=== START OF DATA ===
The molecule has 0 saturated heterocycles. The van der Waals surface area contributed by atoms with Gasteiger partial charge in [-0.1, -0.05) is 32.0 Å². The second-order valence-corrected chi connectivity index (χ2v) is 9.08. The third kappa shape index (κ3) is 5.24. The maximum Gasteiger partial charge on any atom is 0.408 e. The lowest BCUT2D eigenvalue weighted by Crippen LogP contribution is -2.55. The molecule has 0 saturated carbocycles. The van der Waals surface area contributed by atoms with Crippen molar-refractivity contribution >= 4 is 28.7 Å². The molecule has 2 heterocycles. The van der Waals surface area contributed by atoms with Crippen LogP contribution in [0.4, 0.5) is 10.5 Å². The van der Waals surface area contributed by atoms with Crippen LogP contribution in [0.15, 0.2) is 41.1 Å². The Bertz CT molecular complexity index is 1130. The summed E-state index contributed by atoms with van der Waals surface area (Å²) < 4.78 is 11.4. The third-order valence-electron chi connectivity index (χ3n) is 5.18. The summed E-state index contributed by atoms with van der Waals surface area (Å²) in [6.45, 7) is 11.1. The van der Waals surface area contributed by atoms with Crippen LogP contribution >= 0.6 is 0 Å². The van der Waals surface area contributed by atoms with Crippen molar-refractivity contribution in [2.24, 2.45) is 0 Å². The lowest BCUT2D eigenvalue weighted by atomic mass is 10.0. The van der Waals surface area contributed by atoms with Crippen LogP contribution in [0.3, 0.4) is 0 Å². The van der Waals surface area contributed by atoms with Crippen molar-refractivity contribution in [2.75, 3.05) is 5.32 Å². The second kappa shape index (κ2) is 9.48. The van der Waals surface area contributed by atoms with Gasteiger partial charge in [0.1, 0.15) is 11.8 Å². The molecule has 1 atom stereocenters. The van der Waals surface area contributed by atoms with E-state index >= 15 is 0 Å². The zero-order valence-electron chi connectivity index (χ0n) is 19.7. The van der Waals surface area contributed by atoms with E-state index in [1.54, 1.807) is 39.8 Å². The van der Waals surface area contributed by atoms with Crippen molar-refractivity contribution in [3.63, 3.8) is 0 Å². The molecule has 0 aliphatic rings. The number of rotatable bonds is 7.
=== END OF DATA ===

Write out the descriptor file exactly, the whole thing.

The molecule has 0 saturated heterocycles. The van der Waals surface area contributed by atoms with Gasteiger partial charge in [-0.1, -0.05) is 32.0 Å². The second-order valence-corrected chi connectivity index (χ2v) is 9.08. The third kappa shape index (κ3) is 5.24. The maximum Gasteiger partial charge on any atom is 0.408 e. The lowest BCUT2D eigenvalue weighted by Crippen LogP contribution is -2.55. The molecule has 0 saturated carbocycles. The van der Waals surface area contributed by atoms with Crippen molar-refractivity contribution >= 4 is 28.7 Å². The molecule has 2 heterocycles. The van der Waals surface area contributed by atoms with Crippen LogP contribution in [0.4, 0.5) is 10.5 Å². The van der Waals surface area contributed by atoms with Crippen LogP contribution in [0.15, 0.2) is 41.1 Å². The Bertz CT molecular complexity index is 1130. The summed E-state index contributed by atoms with van der Waals surface area (Å²) < 4.78 is 11.4. The third-order valence-electron chi connectivity index (χ3n) is 5.18. The summed E-state index contributed by atoms with van der Waals surface area (Å²) in [6.45, 7) is 11.1. The van der Waals surface area contributed by atoms with Crippen LogP contribution >= 0.6 is 0 Å². The van der Waals surface area contributed by atoms with Crippen molar-refractivity contribution in [2.24, 2.45) is 0 Å². The lowest BCUT2D eigenvalue weighted by atomic mass is 10.0. The van der Waals surface area contributed by atoms with Crippen LogP contribution in [0.3, 0.4) is 0 Å². The van der Waals surface area contributed by atoms with Crippen molar-refractivity contribution in [2.75, 3.05) is 5.32 Å². The second kappa shape index (κ2) is 9.48. The van der Waals surface area contributed by atoms with Gasteiger partial charge in [0.1, 0.15) is 11.8 Å². The molecule has 1 atom stereocenters. The van der Waals surface area contributed by atoms with E-state index >= 15 is 0 Å². The zero-order valence-electron chi connectivity index (χ0n) is 19.7. The van der Waals surface area contributed by atoms with E-state index in [1.54, 1.807) is 39.8 Å². The van der Waals surface area contributed by atoms with Crippen molar-refractivity contribution in [3.63, 3.8) is 0 Å². The molecule has 0 aliphatic rings. The number of rotatable bonds is 7.